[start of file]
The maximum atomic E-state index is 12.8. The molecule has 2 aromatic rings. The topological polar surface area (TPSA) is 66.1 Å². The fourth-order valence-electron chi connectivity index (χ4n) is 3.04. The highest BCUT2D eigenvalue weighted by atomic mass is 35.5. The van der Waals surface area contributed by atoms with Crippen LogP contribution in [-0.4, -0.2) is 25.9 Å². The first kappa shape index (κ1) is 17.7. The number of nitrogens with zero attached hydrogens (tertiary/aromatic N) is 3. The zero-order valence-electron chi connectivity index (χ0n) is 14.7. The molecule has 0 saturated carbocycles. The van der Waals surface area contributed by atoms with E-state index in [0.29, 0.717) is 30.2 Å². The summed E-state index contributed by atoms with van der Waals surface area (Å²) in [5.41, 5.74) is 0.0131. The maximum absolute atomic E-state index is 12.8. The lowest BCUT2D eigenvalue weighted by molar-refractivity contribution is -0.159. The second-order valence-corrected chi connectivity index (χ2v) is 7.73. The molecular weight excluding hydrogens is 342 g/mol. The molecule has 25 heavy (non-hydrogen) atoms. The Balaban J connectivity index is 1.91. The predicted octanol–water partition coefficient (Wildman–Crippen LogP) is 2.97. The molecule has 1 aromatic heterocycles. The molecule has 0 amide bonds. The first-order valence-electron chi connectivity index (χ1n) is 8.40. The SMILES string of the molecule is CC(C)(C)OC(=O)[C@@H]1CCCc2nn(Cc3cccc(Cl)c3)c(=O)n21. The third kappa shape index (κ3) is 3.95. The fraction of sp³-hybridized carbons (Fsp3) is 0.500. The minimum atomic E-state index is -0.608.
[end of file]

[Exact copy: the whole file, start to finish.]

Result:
The maximum atomic E-state index is 12.8. The molecule has 2 aromatic rings. The topological polar surface area (TPSA) is 66.1 Å². The fourth-order valence-electron chi connectivity index (χ4n) is 3.04. The highest BCUT2D eigenvalue weighted by atomic mass is 35.5. The van der Waals surface area contributed by atoms with Crippen LogP contribution in [-0.4, -0.2) is 25.9 Å². The first kappa shape index (κ1) is 17.7. The number of nitrogens with zero attached hydrogens (tertiary/aromatic N) is 3. The zero-order valence-electron chi connectivity index (χ0n) is 14.7. The molecule has 0 saturated carbocycles. The van der Waals surface area contributed by atoms with E-state index in [0.29, 0.717) is 30.2 Å². The summed E-state index contributed by atoms with van der Waals surface area (Å²) in [5.41, 5.74) is 0.0131. The maximum absolute atomic E-state index is 12.8. The lowest BCUT2D eigenvalue weighted by molar-refractivity contribution is -0.159. The second-order valence-corrected chi connectivity index (χ2v) is 7.73. The molecular weight excluding hydrogens is 342 g/mol. The molecule has 25 heavy (non-hydrogen) atoms. The Balaban J connectivity index is 1.91. The predicted octanol–water partition coefficient (Wildman–Crippen LogP) is 2.97. The molecule has 1 aromatic heterocycles. The molecule has 0 amide bonds. The first-order valence-electron chi connectivity index (χ1n) is 8.40. The SMILES string of the molecule is CC(C)(C)OC(=O)[C@@H]1CCCc2nn(Cc3cccc(Cl)c3)c(=O)n21. The third kappa shape index (κ3) is 3.95. The fraction of sp³-hybridized carbons (Fsp3) is 0.500. The minimum atomic E-state index is -0.608.